The sacramental rites of the Episcopal Church include Confirmation, Ordination, Holy Matrimony, Reconciliation of a Penitent, and Unction (BCP, pp. 860-861). These rites are distinguished from the sacraments of Baptism and Eucharist, which were given by Christ and are understood to be necessary for the Christian life of all persons. The Roman Catholic Church recognizes seven sacraments, including Baptism, Eucharist, and the five other sacramental rites. Peter Lombard (c. 1095-1160) identified these seven rites as sacraments of the church. This position was affirmed by the Council of Florence (1439) and the Council of Trent (1545-1563). The Orthodox Church also accepts seven sacraments. Martin Luther (1483-1546) was willing to identify Reconciliation of a Penitent as a sacrament, in addition to Baptism and Eucharist. In 1521 Henry VIII was awarded the title "Defender of the Faith" by Pope Leo X in recognition of Henry's treatise Assertio Septem Sacramentorum (Assertion of the Seven Sacraments) which defended the doctrine of the seven sacraments against Luther. After the English Reformation, Marriage or the Reconciliation of a Penitent are presented as sacraments by some Elizabethan homilies and formularies. Article XXV of the Articles of Religion acknowledged Baptism and the Lord's Supper as the two sacraments ordained by Christ in the gospel. Article XXV states that the five other sacramental rites "have not like nature of Sacraments with Baptism, and the Lord's Supper, for that they have not any visible sign or ceremony ordained of God" (BCP, p. 872). The five sacramental rites are not understood to be necessary for all Christians.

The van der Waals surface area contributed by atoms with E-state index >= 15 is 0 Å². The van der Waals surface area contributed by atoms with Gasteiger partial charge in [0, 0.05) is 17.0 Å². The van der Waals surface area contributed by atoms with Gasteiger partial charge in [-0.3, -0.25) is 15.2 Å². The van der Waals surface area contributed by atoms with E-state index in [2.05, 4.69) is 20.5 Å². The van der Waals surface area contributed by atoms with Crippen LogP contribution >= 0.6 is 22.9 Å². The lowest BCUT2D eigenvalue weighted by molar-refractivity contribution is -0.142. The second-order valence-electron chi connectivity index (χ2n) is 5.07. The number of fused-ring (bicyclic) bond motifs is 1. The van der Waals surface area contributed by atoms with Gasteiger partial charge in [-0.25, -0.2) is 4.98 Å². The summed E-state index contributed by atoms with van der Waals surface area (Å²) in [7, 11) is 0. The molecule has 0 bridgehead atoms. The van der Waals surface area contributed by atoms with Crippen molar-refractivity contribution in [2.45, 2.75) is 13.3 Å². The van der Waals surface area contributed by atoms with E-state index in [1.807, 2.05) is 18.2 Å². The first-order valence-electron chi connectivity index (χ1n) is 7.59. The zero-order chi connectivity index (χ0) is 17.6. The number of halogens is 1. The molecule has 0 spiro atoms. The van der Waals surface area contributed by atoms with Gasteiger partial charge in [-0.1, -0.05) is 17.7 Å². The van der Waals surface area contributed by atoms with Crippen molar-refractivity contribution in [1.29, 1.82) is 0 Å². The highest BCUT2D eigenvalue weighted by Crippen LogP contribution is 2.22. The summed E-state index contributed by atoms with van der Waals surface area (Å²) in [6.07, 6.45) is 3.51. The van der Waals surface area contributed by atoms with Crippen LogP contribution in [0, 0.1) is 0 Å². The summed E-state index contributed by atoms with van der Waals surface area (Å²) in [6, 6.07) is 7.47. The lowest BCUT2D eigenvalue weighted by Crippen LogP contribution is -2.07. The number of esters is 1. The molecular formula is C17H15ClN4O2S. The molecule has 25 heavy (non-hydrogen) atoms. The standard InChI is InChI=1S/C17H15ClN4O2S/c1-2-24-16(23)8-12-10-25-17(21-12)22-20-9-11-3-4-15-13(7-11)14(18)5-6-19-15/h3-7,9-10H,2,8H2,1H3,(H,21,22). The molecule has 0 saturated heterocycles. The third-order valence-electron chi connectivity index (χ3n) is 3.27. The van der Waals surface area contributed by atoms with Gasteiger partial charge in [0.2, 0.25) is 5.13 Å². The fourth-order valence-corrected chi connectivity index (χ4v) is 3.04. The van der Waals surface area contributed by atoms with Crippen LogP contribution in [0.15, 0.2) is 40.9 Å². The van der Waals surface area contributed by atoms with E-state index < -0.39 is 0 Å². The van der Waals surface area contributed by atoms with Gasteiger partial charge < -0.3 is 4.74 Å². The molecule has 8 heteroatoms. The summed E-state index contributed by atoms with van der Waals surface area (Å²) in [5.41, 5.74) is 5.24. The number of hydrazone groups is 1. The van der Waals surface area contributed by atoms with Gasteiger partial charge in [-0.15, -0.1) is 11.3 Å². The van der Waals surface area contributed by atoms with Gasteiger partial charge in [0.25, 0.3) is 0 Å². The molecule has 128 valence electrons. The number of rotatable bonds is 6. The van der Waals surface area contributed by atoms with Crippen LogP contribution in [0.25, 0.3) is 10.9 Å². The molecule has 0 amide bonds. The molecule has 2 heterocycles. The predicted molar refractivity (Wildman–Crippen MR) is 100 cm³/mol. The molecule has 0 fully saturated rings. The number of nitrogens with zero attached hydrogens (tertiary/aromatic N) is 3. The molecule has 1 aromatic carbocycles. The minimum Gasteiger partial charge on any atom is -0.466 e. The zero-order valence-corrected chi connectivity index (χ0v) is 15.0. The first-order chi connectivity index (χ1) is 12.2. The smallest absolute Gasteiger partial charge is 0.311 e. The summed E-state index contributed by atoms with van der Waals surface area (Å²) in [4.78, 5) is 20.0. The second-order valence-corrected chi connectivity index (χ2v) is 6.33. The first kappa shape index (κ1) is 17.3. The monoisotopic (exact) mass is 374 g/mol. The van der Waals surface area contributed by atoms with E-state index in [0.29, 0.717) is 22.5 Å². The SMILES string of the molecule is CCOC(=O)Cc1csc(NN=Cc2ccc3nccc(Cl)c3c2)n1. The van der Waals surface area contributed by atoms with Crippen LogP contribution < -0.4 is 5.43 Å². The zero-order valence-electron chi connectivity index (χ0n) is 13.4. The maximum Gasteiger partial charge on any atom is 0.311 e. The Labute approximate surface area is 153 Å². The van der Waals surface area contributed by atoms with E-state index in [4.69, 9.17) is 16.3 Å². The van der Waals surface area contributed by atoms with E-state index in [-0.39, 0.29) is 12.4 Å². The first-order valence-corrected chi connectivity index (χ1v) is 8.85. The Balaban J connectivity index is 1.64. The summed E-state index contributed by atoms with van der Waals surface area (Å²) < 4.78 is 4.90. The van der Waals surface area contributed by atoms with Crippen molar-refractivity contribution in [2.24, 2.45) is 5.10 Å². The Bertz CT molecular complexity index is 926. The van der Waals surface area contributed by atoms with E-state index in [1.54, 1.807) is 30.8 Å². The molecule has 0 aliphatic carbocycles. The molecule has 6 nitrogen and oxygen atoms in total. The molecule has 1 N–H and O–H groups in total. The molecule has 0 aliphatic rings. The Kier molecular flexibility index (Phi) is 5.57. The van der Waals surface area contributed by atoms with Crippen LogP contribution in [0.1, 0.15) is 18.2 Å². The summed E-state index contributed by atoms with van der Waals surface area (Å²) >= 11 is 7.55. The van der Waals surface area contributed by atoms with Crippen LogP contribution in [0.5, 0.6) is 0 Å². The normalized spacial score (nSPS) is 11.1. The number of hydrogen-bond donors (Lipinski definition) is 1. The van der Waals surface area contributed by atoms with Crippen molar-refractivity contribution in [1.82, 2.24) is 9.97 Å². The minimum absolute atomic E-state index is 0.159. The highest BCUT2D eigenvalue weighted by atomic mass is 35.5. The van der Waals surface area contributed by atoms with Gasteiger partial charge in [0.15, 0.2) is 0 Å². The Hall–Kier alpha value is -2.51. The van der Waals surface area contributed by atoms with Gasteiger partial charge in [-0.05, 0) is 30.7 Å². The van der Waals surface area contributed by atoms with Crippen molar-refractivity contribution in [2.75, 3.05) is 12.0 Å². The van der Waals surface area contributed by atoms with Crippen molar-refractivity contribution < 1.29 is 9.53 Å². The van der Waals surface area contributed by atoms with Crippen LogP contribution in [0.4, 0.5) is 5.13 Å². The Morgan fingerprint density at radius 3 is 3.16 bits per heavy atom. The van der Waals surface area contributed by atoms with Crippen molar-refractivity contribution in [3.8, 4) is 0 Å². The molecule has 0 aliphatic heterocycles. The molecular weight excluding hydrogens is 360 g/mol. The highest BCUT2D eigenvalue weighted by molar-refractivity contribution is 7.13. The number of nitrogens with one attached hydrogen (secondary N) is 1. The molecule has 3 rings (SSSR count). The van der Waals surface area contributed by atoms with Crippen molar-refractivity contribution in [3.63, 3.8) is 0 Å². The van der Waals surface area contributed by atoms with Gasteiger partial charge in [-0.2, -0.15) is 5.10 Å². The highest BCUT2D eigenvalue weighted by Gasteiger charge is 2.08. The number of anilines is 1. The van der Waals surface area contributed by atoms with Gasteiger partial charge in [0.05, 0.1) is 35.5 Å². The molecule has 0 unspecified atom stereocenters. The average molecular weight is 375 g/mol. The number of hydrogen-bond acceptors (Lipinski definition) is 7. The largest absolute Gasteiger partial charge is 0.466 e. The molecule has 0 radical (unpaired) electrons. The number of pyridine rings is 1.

Glossary definitions provided courtesy of Church Publishing Incorporated, New York, NY,(All Rights reserved) from "An Episcopal Dictionary of the Church, A User Friendly Reference for Episcopalians," Don S. Armentrout and Robert Boak Slocum, editors.